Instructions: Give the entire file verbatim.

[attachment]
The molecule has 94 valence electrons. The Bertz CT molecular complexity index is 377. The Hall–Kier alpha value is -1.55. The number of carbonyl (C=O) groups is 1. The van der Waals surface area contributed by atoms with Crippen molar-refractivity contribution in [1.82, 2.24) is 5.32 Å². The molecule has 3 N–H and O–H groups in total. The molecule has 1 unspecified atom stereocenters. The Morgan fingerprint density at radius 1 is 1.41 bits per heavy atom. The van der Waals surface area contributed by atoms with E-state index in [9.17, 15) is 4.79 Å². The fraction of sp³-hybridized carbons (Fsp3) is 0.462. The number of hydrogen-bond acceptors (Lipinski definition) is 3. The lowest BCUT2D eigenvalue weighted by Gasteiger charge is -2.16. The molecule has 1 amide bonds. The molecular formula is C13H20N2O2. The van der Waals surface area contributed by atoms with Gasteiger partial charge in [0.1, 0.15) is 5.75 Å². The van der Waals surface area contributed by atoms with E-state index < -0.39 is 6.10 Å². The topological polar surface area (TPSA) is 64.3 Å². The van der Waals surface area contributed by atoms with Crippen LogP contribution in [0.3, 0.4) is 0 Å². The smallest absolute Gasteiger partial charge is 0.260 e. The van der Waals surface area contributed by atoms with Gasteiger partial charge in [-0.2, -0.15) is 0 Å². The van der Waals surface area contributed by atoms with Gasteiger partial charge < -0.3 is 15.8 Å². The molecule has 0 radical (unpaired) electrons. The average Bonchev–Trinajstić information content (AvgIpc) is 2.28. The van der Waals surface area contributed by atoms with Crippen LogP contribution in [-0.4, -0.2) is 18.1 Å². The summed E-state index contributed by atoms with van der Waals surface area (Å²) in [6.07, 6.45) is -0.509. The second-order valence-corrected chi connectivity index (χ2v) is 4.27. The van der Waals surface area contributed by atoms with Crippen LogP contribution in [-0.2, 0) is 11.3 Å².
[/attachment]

The molecule has 94 valence electrons. The Bertz CT molecular complexity index is 377. The Hall–Kier alpha value is -1.55. The number of carbonyl (C=O) groups is 1. The van der Waals surface area contributed by atoms with Crippen molar-refractivity contribution in [1.82, 2.24) is 5.32 Å². The molecule has 3 N–H and O–H groups in total. The molecule has 1 unspecified atom stereocenters. The Morgan fingerprint density at radius 1 is 1.41 bits per heavy atom. The van der Waals surface area contributed by atoms with E-state index in [9.17, 15) is 4.79 Å². The fraction of sp³-hybridized carbons (Fsp3) is 0.462. The number of hydrogen-bond acceptors (Lipinski definition) is 3. The lowest BCUT2D eigenvalue weighted by Gasteiger charge is -2.16. The molecule has 1 amide bonds. The molecular formula is C13H20N2O2. The van der Waals surface area contributed by atoms with Gasteiger partial charge in [0.1, 0.15) is 5.75 Å². The van der Waals surface area contributed by atoms with E-state index < -0.39 is 6.10 Å². The topological polar surface area (TPSA) is 64.3 Å². The van der Waals surface area contributed by atoms with Crippen LogP contribution in [0.3, 0.4) is 0 Å². The smallest absolute Gasteiger partial charge is 0.260 e. The van der Waals surface area contributed by atoms with Gasteiger partial charge in [-0.2, -0.15) is 0 Å². The van der Waals surface area contributed by atoms with Gasteiger partial charge < -0.3 is 15.8 Å². The molecule has 0 radical (unpaired) electrons. The average Bonchev–Trinajstić information content (AvgIpc) is 2.28. The van der Waals surface area contributed by atoms with Crippen LogP contribution in [-0.4, -0.2) is 18.1 Å². The summed E-state index contributed by atoms with van der Waals surface area (Å²) in [6.07, 6.45) is -0.509. The second-order valence-corrected chi connectivity index (χ2v) is 4.27. The van der Waals surface area contributed by atoms with Crippen LogP contribution in [-0.2, 0) is 11.3 Å².